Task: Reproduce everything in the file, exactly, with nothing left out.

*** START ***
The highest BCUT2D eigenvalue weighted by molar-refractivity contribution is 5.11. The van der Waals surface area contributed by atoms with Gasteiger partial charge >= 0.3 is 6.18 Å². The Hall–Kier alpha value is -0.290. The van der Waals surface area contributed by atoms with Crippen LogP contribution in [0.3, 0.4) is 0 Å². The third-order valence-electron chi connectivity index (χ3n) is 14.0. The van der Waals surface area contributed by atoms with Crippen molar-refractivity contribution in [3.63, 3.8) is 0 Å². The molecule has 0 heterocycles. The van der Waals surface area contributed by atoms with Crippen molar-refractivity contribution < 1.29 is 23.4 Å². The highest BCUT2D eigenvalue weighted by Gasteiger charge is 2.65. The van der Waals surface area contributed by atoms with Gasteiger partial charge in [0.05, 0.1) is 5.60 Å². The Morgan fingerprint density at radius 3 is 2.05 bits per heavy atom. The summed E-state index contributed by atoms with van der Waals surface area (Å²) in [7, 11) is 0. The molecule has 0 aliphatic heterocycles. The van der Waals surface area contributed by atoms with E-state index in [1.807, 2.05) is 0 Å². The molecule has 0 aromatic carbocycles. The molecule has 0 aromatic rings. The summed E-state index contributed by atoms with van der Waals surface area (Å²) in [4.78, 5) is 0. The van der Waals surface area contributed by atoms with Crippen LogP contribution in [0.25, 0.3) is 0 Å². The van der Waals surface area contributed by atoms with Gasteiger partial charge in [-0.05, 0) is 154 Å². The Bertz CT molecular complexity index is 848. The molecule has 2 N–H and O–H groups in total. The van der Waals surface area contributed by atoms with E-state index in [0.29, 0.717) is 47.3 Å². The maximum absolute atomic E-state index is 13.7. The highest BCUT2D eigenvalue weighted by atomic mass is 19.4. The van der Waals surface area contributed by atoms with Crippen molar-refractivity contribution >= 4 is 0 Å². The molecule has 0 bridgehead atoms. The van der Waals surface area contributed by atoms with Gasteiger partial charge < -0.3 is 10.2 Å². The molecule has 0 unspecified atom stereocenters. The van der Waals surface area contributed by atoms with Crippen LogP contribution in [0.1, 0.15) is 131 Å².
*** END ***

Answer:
The highest BCUT2D eigenvalue weighted by molar-refractivity contribution is 5.11. The van der Waals surface area contributed by atoms with Gasteiger partial charge >= 0.3 is 6.18 Å². The Hall–Kier alpha value is -0.290. The van der Waals surface area contributed by atoms with Crippen LogP contribution in [0.3, 0.4) is 0 Å². The third-order valence-electron chi connectivity index (χ3n) is 14.0. The van der Waals surface area contributed by atoms with Crippen molar-refractivity contribution in [3.63, 3.8) is 0 Å². The molecule has 0 heterocycles. The van der Waals surface area contributed by atoms with Crippen molar-refractivity contribution < 1.29 is 23.4 Å². The highest BCUT2D eigenvalue weighted by Gasteiger charge is 2.65. The van der Waals surface area contributed by atoms with Gasteiger partial charge in [0.05, 0.1) is 5.60 Å². The Morgan fingerprint density at radius 3 is 2.05 bits per heavy atom. The summed E-state index contributed by atoms with van der Waals surface area (Å²) in [7, 11) is 0. The molecule has 0 aliphatic heterocycles. The van der Waals surface area contributed by atoms with E-state index in [1.807, 2.05) is 0 Å². The molecule has 0 aromatic carbocycles. The molecule has 0 aromatic rings. The summed E-state index contributed by atoms with van der Waals surface area (Å²) in [4.78, 5) is 0. The van der Waals surface area contributed by atoms with Crippen LogP contribution in [0.25, 0.3) is 0 Å². The van der Waals surface area contributed by atoms with Gasteiger partial charge in [-0.05, 0) is 154 Å². The Bertz CT molecular complexity index is 848. The molecule has 2 N–H and O–H groups in total. The van der Waals surface area contributed by atoms with E-state index in [0.29, 0.717) is 47.3 Å². The maximum absolute atomic E-state index is 13.7. The highest BCUT2D eigenvalue weighted by atomic mass is 19.4. The van der Waals surface area contributed by atoms with Crippen molar-refractivity contribution >= 4 is 0 Å². The molecule has 0 bridgehead atoms. The van der Waals surface area contributed by atoms with Gasteiger partial charge < -0.3 is 10.2 Å². The molecule has 0 unspecified atom stereocenters. The van der Waals surface area contributed by atoms with Crippen LogP contribution in [0.1, 0.15) is 131 Å².